Economic development committee members listen to a presentation during an economic development committee meeting at the Capitol in Jackson, Miss., May 7, 2020.

The decision to extend Mississippians’ tax deadline until July 15 will likely force Gov. Tate Reeves and the Legislature to dip into the rainy day fund to balance the budget for the current fiscal year that ends on June 30.

It is likely too late to make budget cuts in the current fiscal year to offset the revenue shortfall that is beginning to amass as a result of the economic slowdown related to the COVID-19 pandemic – leaving the rainy day fund as the best option to offset drops in tax collections.

Reeves recently said the state’s Working Cash Stabilization Fund, commonly called rainy day fund, contains $550 million. Under current law, the governor can spend $50 million in the fund without legislative approval.

“If that becomes necessary, we will work with the Legislature to make that happen,” Reeves said of dipping into the rainy day fund. “It is certainly a possibility.”

Lt. Gov. Delbert Hosemann said earlier that he was hopeful leaders could make it through the current fiscal year without dipping into the fund and have it on standby for the next fiscal year when sluggish tax collections also are expected. While revenue was expected to plummet during the final months of the current fiscal year because of the coronavirus-induced economic slowdown, officials hoped there was enough of a financial cushion to avoid the use of the rainy day fund. Before the pandemic hit, state revenue collections had been moderately strong.

But when officials decided earlier this month to move the income tax filing deadline to July 15, it meant that money the state normally collected in the current fiscal year – because of the April 15 deadline to file tax returns – would not be collected until the next fiscal year as people delayed filing their tax returns. The state opted to move its filing deadline to July 15 to coincide with the delay granted on the federal level to give those struggling with the fallout of COVID-19 more time to file their taxes.

The delay should boost revenue collections for the next fiscal year, but with many businesses closed in March and April and with record unemployment, revenue collections still are expected to be dismal at least early in the upcoming fiscal year, making budget cuts in areas like education, health care and law enforcement a possibility.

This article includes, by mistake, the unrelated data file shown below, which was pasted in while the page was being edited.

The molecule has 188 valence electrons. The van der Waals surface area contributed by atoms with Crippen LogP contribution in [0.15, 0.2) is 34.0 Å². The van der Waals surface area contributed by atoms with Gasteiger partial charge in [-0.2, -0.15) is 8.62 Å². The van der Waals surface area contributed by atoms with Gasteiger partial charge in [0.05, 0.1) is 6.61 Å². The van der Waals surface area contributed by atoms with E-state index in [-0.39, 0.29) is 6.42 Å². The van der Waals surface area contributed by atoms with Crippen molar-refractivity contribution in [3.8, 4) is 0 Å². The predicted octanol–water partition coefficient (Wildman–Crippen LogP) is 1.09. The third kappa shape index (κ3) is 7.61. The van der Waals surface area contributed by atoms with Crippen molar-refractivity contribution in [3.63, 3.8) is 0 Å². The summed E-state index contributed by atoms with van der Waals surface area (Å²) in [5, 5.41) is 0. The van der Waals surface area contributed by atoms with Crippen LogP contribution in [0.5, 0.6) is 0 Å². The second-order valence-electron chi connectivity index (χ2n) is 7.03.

For April, revenue collections – thanks in large part to postponing the tax filing deadline to July 15 – were $244 million short or 29.5 percent short of the official projection, according to the report released on Monday by the Legislative Budget Committee.

April’s dismal report means the financial cushion that the state had going into the month of April has evaporated. The state has now collected $26.3 million or .57 percent less in revenue than the amount that was appropriated during the 2019 session to fund state agencies and education entities, making it likely that the rainy day fund will be needed to plug budget holes.

The big drain on revenue was, of course, because of the personal income tax collections – related at least in part to the postponement of the filing deadline. Personal income tax collections were $125.8 million or 43.5 percent below the estimate. But most other sources of revenue also were down. The sales tax collections were down $17.6 million or 8.9 percent while the corporate tax collections, which also were impacted by the delay until July 15 to file, were down 50.8 percent or $89.9 million.

One of the only bright spots was the use tax collections, which is a 7 percent tax collected primarily on internet sales. They were up 6.3 percent, or $1.7 million, in April.

The Legislature’s work in May and June to pass a budget for the upcoming fiscal year will be impacted by the drop in tax collections, making budgets cuts a possibility. Legislators are hoping to pass a teacher pay raise for the upcoming fiscal year of about $1,000 annually, costing $78 million. The revenue situation will make that effort more difficult.

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Bobby Harrison, Mississippi Today’s senior capitol reporter, covers politics, government and the Mississippi State Legislature. He also writes a weekly news analysis which is co-published in newspapers statewide. A native of Laurel, Bobby joined our team June 2018 after working for the North Mississippi Daily Journal in Tupelo since 1984. He is president of the Mississippi Capitol Press Corps Association and works with the Mississippi State University Stennis Institute to organize press luncheons. Bobby has a bachelor's in American Studies from the University of Southern Mississippi and has received multiple awards from the Mississippi Press Association, including the Bill Minor Best Investigative/In-depth Reporting and Best Commentary Column.